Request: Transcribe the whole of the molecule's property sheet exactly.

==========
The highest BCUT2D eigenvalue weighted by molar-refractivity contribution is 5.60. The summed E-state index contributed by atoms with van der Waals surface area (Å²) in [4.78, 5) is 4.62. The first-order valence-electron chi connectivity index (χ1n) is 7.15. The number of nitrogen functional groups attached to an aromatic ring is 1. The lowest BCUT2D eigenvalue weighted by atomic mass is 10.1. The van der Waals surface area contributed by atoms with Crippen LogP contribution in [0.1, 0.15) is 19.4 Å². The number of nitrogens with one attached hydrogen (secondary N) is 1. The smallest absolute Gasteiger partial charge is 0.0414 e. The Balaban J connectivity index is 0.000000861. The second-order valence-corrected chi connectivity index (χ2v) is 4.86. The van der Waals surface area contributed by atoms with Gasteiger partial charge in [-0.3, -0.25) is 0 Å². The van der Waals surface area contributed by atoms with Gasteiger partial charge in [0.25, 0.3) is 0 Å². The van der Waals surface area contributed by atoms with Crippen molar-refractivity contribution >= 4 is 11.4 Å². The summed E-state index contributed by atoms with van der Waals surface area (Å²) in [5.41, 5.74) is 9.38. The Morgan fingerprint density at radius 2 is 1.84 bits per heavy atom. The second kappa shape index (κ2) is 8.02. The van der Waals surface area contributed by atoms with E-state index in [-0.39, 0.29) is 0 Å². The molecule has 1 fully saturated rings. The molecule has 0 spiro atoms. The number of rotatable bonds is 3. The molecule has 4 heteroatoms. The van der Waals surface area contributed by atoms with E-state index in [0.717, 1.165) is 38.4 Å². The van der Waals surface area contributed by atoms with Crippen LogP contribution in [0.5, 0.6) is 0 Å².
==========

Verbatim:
The highest BCUT2D eigenvalue weighted by molar-refractivity contribution is 5.60. The summed E-state index contributed by atoms with van der Waals surface area (Å²) in [4.78, 5) is 4.62. The first-order valence-electron chi connectivity index (χ1n) is 7.15. The number of nitrogen functional groups attached to an aromatic ring is 1. The lowest BCUT2D eigenvalue weighted by atomic mass is 10.1. The van der Waals surface area contributed by atoms with Crippen LogP contribution in [0.1, 0.15) is 19.4 Å². The number of nitrogens with one attached hydrogen (secondary N) is 1. The smallest absolute Gasteiger partial charge is 0.0414 e. The Balaban J connectivity index is 0.000000861. The second-order valence-corrected chi connectivity index (χ2v) is 4.86. The van der Waals surface area contributed by atoms with Gasteiger partial charge in [-0.3, -0.25) is 0 Å². The van der Waals surface area contributed by atoms with Gasteiger partial charge in [0.25, 0.3) is 0 Å². The van der Waals surface area contributed by atoms with Crippen molar-refractivity contribution >= 4 is 11.4 Å². The summed E-state index contributed by atoms with van der Waals surface area (Å²) in [5.41, 5.74) is 9.38. The Morgan fingerprint density at radius 2 is 1.84 bits per heavy atom. The second kappa shape index (κ2) is 8.02. The van der Waals surface area contributed by atoms with E-state index in [-0.39, 0.29) is 0 Å². The molecule has 1 fully saturated rings. The molecule has 0 spiro atoms. The number of rotatable bonds is 3. The molecule has 4 heteroatoms. The van der Waals surface area contributed by atoms with E-state index in [0.717, 1.165) is 38.4 Å². The van der Waals surface area contributed by atoms with Crippen LogP contribution in [0.5, 0.6) is 0 Å².